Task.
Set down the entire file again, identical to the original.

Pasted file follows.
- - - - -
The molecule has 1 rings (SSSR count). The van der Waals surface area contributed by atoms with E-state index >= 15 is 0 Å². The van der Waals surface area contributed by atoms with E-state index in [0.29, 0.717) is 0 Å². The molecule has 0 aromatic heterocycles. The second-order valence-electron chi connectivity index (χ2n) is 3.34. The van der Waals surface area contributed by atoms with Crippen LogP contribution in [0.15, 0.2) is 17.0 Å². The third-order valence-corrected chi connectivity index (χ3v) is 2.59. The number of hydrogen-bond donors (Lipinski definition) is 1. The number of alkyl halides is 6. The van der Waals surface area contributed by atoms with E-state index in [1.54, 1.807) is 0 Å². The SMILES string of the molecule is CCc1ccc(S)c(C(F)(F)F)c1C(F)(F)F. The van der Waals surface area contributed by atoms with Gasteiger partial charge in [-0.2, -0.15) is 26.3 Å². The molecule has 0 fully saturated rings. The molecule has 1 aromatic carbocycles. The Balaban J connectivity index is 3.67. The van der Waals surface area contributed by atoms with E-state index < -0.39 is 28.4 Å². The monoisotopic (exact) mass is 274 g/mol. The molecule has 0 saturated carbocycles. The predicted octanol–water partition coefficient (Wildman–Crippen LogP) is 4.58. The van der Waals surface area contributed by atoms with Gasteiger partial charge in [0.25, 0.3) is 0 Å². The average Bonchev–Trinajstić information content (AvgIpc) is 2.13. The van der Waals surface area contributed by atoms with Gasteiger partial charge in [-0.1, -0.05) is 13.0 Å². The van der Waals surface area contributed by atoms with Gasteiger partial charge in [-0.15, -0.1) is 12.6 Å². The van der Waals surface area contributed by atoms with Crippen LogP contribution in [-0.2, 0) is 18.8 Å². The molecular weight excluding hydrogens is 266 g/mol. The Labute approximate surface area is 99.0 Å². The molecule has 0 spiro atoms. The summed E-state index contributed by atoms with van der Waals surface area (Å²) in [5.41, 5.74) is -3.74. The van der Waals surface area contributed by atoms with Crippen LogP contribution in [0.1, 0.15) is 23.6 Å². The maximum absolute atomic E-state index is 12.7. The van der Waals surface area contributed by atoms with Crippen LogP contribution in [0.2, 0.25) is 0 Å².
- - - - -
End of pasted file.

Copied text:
The molecule has 1 rings (SSSR count). The van der Waals surface area contributed by atoms with E-state index >= 15 is 0 Å². The van der Waals surface area contributed by atoms with E-state index in [0.29, 0.717) is 0 Å². The molecule has 0 aromatic heterocycles. The second-order valence-electron chi connectivity index (χ2n) is 3.34. The van der Waals surface area contributed by atoms with Crippen LogP contribution in [0.15, 0.2) is 17.0 Å². The third-order valence-corrected chi connectivity index (χ3v) is 2.59. The number of hydrogen-bond donors (Lipinski definition) is 1. The number of alkyl halides is 6. The van der Waals surface area contributed by atoms with E-state index in [1.54, 1.807) is 0 Å². The SMILES string of the molecule is CCc1ccc(S)c(C(F)(F)F)c1C(F)(F)F. The van der Waals surface area contributed by atoms with Gasteiger partial charge in [-0.2, -0.15) is 26.3 Å². The molecule has 0 fully saturated rings. The molecule has 1 aromatic carbocycles. The Balaban J connectivity index is 3.67. The van der Waals surface area contributed by atoms with E-state index < -0.39 is 28.4 Å². The monoisotopic (exact) mass is 274 g/mol. The molecule has 0 saturated carbocycles. The predicted octanol–water partition coefficient (Wildman–Crippen LogP) is 4.58. The van der Waals surface area contributed by atoms with Gasteiger partial charge in [0.25, 0.3) is 0 Å². The average Bonchev–Trinajstić information content (AvgIpc) is 2.13. The van der Waals surface area contributed by atoms with Gasteiger partial charge in [-0.1, -0.05) is 13.0 Å². The van der Waals surface area contributed by atoms with Gasteiger partial charge in [-0.15, -0.1) is 12.6 Å². The van der Waals surface area contributed by atoms with Crippen LogP contribution in [-0.2, 0) is 18.8 Å². The molecular weight excluding hydrogens is 266 g/mol. The Labute approximate surface area is 99.0 Å². The molecule has 0 spiro atoms. The summed E-state index contributed by atoms with van der Waals surface area (Å²) in [5.41, 5.74) is -3.74. The van der Waals surface area contributed by atoms with Crippen LogP contribution in [0.1, 0.15) is 23.6 Å². The maximum absolute atomic E-state index is 12.7. The van der Waals surface area contributed by atoms with Crippen LogP contribution in [0.2, 0.25) is 0 Å².